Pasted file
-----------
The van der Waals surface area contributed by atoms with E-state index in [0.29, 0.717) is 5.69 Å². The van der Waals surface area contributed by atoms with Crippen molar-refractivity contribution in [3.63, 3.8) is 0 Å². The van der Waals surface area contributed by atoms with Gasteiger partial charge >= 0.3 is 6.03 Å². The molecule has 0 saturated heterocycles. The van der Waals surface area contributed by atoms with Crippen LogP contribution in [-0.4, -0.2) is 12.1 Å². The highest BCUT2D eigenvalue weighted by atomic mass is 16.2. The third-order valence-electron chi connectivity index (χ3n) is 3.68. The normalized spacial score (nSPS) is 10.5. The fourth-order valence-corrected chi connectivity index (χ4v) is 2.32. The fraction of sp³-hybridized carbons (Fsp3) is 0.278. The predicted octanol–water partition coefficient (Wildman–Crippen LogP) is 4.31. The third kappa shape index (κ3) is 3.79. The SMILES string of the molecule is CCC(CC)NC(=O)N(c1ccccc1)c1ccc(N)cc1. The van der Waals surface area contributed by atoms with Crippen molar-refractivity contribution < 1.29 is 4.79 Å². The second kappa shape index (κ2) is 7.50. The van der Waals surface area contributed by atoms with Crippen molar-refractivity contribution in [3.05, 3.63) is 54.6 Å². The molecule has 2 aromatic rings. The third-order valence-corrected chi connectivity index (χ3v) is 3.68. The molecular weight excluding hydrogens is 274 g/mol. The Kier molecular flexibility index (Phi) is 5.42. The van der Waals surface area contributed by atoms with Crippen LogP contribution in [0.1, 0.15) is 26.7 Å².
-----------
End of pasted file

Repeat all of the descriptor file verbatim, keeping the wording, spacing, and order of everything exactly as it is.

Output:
The van der Waals surface area contributed by atoms with E-state index in [0.29, 0.717) is 5.69 Å². The van der Waals surface area contributed by atoms with Crippen molar-refractivity contribution in [3.63, 3.8) is 0 Å². The van der Waals surface area contributed by atoms with Gasteiger partial charge >= 0.3 is 6.03 Å². The molecule has 0 saturated heterocycles. The van der Waals surface area contributed by atoms with Crippen LogP contribution in [-0.4, -0.2) is 12.1 Å². The highest BCUT2D eigenvalue weighted by atomic mass is 16.2. The third-order valence-electron chi connectivity index (χ3n) is 3.68. The normalized spacial score (nSPS) is 10.5. The fourth-order valence-corrected chi connectivity index (χ4v) is 2.32. The fraction of sp³-hybridized carbons (Fsp3) is 0.278. The predicted octanol–water partition coefficient (Wildman–Crippen LogP) is 4.31. The third kappa shape index (κ3) is 3.79. The SMILES string of the molecule is CCC(CC)NC(=O)N(c1ccccc1)c1ccc(N)cc1. The van der Waals surface area contributed by atoms with Crippen molar-refractivity contribution < 1.29 is 4.79 Å². The second kappa shape index (κ2) is 7.50. The van der Waals surface area contributed by atoms with Crippen molar-refractivity contribution in [3.05, 3.63) is 54.6 Å². The molecule has 2 aromatic rings. The third-order valence-corrected chi connectivity index (χ3v) is 3.68. The molecular weight excluding hydrogens is 274 g/mol. The Kier molecular flexibility index (Phi) is 5.42. The van der Waals surface area contributed by atoms with Crippen LogP contribution in [0.1, 0.15) is 26.7 Å².